Creating a Net Positive Organization

Charles Redinger, PhD, MPA, CIH
December 8, 2021
Sponsored by: Institute for Advanced Risk Management
Creating a Net Positive Organization
Possibly the most important and complex thing we do in our professional practice is the management of change (MOC). This is a central component of our management systems, and, is also referred to as change management. As EHSS professionals we orient to MOC mainly from a technical perspective. I focus here on a non-technical aspect of it and suggest that we stand at a leadership threshold, one, that if we step through, can provide greater enterprise-wide impact.

In nearly 40 years of EHSS and organizational risk management travels (ORM), I’ve come to believe that the impact of non-technical aspects of EHSS/ORM are as important, if not more important, than the technical ones for success. The genesis of this trajectory began when my doctoral advisor put the analytical instruments in the closet and shifted our focus to the management of occupational risks. Of course, technical and regulatory stuff is mission critical. However, Peter Drucker’s famous words – “culture eats strategy for breakfast” – points to the professor’s rationale. If attention is not given to the non-technical, there are limits to what can be accomplished. Those of you with expertise in safety and safety culture know what this means – you have lived it. There are bundles of “non-technical” issues and skills that we are fortunate to be exposed at the annual NAEM Forum, including ones of communication, leadership, team building, to name a few.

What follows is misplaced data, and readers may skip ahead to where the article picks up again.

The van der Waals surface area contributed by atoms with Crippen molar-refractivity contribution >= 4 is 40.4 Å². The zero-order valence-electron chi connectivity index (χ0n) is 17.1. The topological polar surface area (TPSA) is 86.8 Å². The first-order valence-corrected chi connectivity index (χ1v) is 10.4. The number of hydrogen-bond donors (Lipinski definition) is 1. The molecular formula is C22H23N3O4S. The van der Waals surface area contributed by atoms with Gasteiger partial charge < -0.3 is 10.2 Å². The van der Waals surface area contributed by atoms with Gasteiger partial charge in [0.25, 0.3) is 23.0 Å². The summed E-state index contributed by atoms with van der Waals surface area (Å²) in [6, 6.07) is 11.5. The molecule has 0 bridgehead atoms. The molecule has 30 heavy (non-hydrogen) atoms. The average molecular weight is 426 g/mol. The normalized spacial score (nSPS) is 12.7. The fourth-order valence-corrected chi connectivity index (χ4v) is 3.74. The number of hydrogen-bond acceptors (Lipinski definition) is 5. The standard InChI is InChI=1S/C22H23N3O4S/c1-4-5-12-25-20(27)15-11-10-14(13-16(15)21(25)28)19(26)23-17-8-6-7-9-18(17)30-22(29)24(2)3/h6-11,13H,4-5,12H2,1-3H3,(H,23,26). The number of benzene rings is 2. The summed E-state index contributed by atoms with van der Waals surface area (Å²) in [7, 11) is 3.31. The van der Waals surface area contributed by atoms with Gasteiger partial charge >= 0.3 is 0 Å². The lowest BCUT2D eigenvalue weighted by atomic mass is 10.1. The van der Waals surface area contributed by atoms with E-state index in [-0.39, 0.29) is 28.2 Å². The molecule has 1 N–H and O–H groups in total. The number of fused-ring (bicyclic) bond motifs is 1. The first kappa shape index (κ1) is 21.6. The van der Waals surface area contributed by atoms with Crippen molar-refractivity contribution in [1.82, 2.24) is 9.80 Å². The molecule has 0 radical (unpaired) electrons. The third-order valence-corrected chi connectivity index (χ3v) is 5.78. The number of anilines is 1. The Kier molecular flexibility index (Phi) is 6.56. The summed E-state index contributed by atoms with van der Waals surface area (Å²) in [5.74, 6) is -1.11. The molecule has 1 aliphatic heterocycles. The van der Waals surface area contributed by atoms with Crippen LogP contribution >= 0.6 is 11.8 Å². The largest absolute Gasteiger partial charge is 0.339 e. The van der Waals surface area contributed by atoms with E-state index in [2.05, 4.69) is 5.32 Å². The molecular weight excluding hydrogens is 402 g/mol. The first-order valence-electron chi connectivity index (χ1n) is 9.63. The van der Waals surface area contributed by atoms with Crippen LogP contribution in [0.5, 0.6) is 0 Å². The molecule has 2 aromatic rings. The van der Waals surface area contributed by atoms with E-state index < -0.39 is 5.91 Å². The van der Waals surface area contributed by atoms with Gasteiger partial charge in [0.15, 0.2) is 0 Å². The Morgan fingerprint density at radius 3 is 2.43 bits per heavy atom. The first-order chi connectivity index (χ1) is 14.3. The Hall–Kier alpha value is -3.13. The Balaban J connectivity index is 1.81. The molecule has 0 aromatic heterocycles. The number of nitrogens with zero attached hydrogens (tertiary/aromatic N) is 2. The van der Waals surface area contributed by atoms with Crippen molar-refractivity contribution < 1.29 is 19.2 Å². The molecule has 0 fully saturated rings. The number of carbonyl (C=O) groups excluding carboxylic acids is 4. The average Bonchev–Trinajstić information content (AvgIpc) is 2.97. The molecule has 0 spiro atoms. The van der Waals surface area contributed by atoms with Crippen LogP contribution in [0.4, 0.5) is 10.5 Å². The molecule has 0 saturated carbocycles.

Needless to say, life changed in early 2020 when the pandemic hit. We’ve all had personal and professional challenges. Some of us got the virus, some lost loved ones, and some took financial hits. As EHSS professionals, many of us were on the front line coordinating health and safety. Fatigue, burnout, and psychosocial issues are not uncommon in the post-2020 era. Additionally the rules of engagement between organizations and their workforce have shifted. While many of us have not recognized it, in the face of these dynamics, have been using our MOC skills.

At the 2017 NAEM Forum in Ft. Lauderdale, one of the keynote speakers was David Greenberg from LRN Corporation. He talked about many things that are relevant now. Three that still standout for me are: 1) “the world has been dramatically restructured and reshaped, and its been reshaped much quicker than we are able to respond and reshape our institutions”; 2) “leaders at a recent Davos Forum said, ‘we simply don’t understand how to lead anymore’”; and, 3) “the leadership playbook that we have simply isn’t working.”

I have two thoughts to share with you that spring from Greenberg’s keynote. One relates to your enterprise. The other relates to you and your leadership.